It has 12 bedrooms, 15 bathrooms, a 50-seat, satin-lined private cinema, a two story wood paneled library stocked with first-edition books and garage with parking for nine cars. Its gilded ballroom features mirror-clad arches based on those in the Hall of Mirrors in the Palace of Versailles, as well as impressive chandeliers and a ceiling fresco.

There is also a gym, Italian marble walls, French limestone floors and gold embossed leather wall coverings, very Versailles.

There’s a spa pool with its own kitchen, an ornamental garden, 1, 600 yard running track, a championship tennis court and private quarters for as many as ten live in domestic staff.

At the entrance, a 200 yard driveway leads into a massive, open courtyard.

4) Fred Wilpon’s Sterling Equities $3 Billion Willets Point Queens Project Gets Green Light
Willets Point Queens

New York Mets owner Fred Wilpon’s Sterling Equities got word at the end of September that attempts by local activists to block their proposed $3 billion development for Willets Point in Queens had been dismissed by the courts. Opponents of the project claimed that it is planned for land which is reserved for parks, but Judge Manuel Mendez did not agree.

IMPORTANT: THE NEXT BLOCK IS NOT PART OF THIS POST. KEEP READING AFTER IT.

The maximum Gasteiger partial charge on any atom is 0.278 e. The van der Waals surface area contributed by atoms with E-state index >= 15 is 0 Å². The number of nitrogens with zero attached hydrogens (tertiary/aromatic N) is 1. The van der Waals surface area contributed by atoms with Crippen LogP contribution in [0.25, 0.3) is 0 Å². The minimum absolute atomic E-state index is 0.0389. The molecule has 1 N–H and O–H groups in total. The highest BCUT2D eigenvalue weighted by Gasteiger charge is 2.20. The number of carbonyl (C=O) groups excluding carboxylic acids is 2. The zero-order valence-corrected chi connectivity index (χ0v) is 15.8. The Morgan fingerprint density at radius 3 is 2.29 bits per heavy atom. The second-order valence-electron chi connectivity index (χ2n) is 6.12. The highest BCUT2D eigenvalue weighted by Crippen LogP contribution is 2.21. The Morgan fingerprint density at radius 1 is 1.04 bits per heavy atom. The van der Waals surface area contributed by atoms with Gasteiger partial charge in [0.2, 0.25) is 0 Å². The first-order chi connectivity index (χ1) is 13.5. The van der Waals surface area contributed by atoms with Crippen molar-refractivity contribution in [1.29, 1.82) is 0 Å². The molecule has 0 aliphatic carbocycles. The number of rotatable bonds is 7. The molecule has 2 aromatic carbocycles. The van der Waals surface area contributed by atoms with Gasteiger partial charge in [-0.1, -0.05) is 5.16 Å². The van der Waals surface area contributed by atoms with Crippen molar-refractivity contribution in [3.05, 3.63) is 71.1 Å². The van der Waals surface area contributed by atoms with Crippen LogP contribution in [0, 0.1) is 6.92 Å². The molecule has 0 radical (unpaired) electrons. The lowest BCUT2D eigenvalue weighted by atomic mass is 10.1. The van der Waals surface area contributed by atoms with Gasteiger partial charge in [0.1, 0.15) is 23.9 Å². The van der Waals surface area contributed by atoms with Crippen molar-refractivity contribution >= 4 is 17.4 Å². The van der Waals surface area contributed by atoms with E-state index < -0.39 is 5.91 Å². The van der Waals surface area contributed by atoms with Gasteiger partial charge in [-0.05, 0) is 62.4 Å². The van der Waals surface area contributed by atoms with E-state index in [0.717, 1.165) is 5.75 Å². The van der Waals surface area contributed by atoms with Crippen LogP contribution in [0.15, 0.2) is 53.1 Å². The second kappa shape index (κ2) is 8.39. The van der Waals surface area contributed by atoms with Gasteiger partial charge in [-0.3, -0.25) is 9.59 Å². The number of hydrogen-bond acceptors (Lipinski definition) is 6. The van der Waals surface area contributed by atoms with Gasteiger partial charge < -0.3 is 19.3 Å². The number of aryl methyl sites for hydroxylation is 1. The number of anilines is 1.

Wilpon plans to build a 1.4 million square foot megamall on the site, which is located opposite the Mets’ home Citi Field where a slew of body shops for cars now sit.

3) SL Green’s One Vanderbilt
One Vanderbilt


SL Green unveiled plans for a new 67 story office building opposite Grand Central station in Manhattan to be called One Vanderbilt. The company promised to spend $210 million on upgrades to Manhattan’s most important transit hub as well as include a new entranceway to it in the building’s lobby.

TD Bank has signed a long-term lease to become the office and retail anchor of the new tower. It will occupy approximately 200, 000 square feet of space in One Vanderbilt, including a flagship retail store on the northeast corner of 42nd Street and Madison Avenue.